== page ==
Dear Amy: I’m working as a banker at a local branch. I have been going to the same therapist for nearly three years. She has helped me beyond words.
Here lies the issue: I am technically stalking her.
My therapist banks where I work. I have access to her accounts and check daily, observing her spending habits. I am also privy to her personal information; address, date of birth and social security number, although I have not searched for her home.
I am mortified with my behavior, yet I find myself unable to stop.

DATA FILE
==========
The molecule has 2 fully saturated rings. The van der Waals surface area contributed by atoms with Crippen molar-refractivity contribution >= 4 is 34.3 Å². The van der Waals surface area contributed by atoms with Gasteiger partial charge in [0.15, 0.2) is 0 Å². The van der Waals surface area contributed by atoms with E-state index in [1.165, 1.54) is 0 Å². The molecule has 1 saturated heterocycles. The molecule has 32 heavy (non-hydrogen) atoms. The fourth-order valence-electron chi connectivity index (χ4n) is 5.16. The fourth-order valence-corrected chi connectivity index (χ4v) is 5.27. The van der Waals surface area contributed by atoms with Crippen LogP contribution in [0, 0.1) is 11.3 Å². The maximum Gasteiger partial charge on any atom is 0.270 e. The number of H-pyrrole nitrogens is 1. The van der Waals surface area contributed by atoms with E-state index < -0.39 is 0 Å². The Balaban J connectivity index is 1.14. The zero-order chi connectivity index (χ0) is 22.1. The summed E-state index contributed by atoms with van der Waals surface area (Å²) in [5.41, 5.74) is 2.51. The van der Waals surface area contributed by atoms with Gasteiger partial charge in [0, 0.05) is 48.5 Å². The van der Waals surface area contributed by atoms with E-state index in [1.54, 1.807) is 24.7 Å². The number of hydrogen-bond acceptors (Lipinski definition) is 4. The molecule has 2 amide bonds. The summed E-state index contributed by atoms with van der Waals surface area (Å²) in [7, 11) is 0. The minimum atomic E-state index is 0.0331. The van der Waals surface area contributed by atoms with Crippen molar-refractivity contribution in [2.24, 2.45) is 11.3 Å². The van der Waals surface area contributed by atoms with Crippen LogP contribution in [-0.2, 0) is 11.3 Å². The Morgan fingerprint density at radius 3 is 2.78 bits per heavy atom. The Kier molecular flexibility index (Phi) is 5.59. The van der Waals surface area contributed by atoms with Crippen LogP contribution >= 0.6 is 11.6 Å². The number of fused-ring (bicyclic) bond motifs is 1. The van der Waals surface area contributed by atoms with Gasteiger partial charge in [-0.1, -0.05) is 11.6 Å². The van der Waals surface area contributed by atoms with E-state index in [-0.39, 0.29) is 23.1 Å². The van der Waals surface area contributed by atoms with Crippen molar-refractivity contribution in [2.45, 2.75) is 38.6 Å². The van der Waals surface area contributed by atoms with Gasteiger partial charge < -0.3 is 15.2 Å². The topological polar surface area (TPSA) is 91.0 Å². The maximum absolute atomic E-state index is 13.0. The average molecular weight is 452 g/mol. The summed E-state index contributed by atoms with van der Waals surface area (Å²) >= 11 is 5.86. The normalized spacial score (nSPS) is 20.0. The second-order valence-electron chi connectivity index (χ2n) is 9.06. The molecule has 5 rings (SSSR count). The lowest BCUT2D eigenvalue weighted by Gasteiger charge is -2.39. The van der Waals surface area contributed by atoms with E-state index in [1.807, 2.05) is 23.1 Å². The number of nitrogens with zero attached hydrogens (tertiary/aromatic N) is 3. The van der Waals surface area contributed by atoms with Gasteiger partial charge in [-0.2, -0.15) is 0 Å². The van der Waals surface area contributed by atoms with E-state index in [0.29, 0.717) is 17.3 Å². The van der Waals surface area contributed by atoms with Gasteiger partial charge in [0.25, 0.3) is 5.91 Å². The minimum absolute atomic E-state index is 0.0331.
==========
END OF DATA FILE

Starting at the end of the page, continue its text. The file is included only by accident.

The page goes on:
I would be absolutely devastated if she knew — and I can only assume she would terminate our relationship. I can’t talk to anyone about this. Help!
— Secretive Searcher
Dear Searcher: Stop.
This is highly unethical. Your employer has entrusted you with this vital and important information. You are abusing this trust.
I shared your question with Lori Gottlieb, a psychotherapist and author of the memoir: “Maybe You Should Talk to Someone: A Therapist, HER Therapist, and Our Lives Revealed” (2019, Houghton Mifflin Harcourt).
She responds: “It’s natural to be curious about your therapist, especially because it can feel like such a one-sided relationship. Your daily monitoring of her accounts, though, goes beyond simple curiosity.”